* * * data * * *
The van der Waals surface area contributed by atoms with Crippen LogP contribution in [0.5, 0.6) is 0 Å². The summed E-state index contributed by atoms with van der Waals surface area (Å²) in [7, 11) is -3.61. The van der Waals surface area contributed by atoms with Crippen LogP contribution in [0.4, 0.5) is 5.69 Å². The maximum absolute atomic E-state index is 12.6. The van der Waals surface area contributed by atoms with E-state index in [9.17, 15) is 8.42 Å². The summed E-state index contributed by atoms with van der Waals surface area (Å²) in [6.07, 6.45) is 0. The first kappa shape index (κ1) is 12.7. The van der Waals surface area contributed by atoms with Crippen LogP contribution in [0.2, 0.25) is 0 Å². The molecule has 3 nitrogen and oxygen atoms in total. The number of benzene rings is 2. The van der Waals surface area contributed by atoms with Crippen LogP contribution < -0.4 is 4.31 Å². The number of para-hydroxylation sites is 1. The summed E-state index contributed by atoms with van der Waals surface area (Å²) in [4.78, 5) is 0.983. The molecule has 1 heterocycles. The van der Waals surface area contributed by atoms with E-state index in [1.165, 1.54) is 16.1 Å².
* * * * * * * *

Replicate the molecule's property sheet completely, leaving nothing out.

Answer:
The van der Waals surface area contributed by atoms with Crippen LogP contribution in [0.5, 0.6) is 0 Å². The summed E-state index contributed by atoms with van der Waals surface area (Å²) in [7, 11) is -3.61. The van der Waals surface area contributed by atoms with Crippen LogP contribution in [0.4, 0.5) is 5.69 Å². The maximum absolute atomic E-state index is 12.6. The van der Waals surface area contributed by atoms with E-state index in [9.17, 15) is 8.42 Å². The summed E-state index contributed by atoms with van der Waals surface area (Å²) in [6.07, 6.45) is 0. The first kappa shape index (κ1) is 12.7. The van der Waals surface area contributed by atoms with Crippen LogP contribution in [0.2, 0.25) is 0 Å². The molecule has 3 nitrogen and oxygen atoms in total. The number of benzene rings is 2. The van der Waals surface area contributed by atoms with Crippen LogP contribution < -0.4 is 4.31 Å². The number of para-hydroxylation sites is 1. The summed E-state index contributed by atoms with van der Waals surface area (Å²) in [4.78, 5) is 0.983. The molecule has 1 heterocycles. The van der Waals surface area contributed by atoms with E-state index in [1.165, 1.54) is 16.1 Å².